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Citation. Sorenson, J. A.; Glass, G. E.; Schmidt, K. W. 1994. Regional patterns of wet mercury deposition. Environmental Science and Technology 28:2025-2032.   [1140  LTER]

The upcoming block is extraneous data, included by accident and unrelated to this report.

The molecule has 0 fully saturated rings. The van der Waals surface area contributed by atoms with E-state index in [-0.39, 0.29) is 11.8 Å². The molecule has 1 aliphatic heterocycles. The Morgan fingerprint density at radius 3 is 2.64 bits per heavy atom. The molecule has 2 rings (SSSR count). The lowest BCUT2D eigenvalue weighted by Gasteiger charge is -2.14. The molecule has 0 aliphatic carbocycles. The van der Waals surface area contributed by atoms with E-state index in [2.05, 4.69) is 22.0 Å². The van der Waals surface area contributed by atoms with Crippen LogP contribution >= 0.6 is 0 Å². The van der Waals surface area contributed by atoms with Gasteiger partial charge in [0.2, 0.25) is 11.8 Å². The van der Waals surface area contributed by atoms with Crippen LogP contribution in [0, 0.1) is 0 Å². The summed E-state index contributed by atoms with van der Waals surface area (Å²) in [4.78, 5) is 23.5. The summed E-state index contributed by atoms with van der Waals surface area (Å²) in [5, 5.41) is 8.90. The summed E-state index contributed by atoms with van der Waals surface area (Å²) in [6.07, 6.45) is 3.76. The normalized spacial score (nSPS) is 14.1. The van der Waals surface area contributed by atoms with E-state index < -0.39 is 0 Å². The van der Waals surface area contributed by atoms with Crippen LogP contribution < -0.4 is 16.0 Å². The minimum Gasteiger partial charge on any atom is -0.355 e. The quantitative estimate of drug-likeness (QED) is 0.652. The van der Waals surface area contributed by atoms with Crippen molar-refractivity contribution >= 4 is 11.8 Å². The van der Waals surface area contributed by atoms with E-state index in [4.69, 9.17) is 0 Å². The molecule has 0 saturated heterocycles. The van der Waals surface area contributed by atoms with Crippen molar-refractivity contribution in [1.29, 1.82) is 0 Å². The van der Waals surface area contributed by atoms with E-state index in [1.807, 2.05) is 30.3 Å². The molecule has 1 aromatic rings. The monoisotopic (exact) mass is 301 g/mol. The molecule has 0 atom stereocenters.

Abstract. Most of the mercury contamination in lakes and streams of nonindustrial regions of the United State and Canada is derived from atmospheric deposition. In order to determine the regional patterns of these inputs, seven mercury-in-precipitation monitoring sits were established in Minnesota, North Dakota, and Michigan. A 3-year study showed that the magnitude of mercury deposition was dominated by the quantity of precipitation. Regional variations of mercury concentrations in precipitation were mostly explained by precipitation rate with higher concentrations occurring in the summer. Statewide (Minnesota) annual mercury emission estimates exceeded depositions for 1990, 1991, and 1992 by a factor of approximately 2 and indicated long-range transport of mercury. Significant correlations were observed between concentrations of mercury and other ions in precipitation.

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